This chapter focuses on Nietzsche's ethics and politics. It considers the particular genealogies Nietzsche gives for pity and altruism; his genealogies generally proceed through two stages: natural and social selection. Whether/how those social virtues get selected naturally and how they are then exapted by social selection are examined. This Nietzschean story is compared with the Social Darwinists' account of how morality evolves. These Darwinists hold that the development of these social virtues represents “progress”, and that it shows us the way to progress still further. Nietzsche vehemently rejects this claim about progress, and even seems to dispute whether the notion itself is coherent. It is argued that his critique of progress leaves untouched kinds of personal and social progress in which he still believes. Nietzsche's ethical and political revaluings are discussed.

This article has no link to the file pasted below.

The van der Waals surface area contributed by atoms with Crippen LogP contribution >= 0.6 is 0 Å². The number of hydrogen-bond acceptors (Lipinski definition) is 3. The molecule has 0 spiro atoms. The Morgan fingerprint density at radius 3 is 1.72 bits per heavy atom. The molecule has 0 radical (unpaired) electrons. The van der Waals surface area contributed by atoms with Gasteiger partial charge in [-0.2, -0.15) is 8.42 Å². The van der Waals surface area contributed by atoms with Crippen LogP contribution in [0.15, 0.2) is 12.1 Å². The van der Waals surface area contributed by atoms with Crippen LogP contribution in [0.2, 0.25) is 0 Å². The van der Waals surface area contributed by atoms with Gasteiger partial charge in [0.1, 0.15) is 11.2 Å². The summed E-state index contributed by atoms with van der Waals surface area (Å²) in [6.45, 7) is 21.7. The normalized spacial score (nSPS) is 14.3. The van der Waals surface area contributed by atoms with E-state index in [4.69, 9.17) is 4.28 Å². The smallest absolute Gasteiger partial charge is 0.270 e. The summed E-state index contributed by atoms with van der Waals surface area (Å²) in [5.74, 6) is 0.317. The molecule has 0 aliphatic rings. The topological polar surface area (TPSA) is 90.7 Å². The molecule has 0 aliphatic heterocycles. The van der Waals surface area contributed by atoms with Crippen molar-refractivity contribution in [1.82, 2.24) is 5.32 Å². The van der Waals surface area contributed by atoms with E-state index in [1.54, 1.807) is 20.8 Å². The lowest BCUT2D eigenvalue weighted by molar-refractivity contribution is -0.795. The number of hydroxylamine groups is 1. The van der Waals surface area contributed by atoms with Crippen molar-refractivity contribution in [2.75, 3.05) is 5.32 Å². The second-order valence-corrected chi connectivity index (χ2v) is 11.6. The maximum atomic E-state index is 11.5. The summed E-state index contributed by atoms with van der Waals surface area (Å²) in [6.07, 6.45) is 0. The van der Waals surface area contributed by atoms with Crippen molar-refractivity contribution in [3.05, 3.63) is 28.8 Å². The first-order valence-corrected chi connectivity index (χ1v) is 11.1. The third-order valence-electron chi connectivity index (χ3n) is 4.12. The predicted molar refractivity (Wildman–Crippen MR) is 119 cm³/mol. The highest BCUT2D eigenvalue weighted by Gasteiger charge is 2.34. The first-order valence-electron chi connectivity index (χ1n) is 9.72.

Oxford Scholarship Online requires a subscription or purchase to access the full text of books within the service. Public users can however freely search the site and view the abstracts and keywords for each book and chapter.
If you think you should have access to this title, please contact your librarian.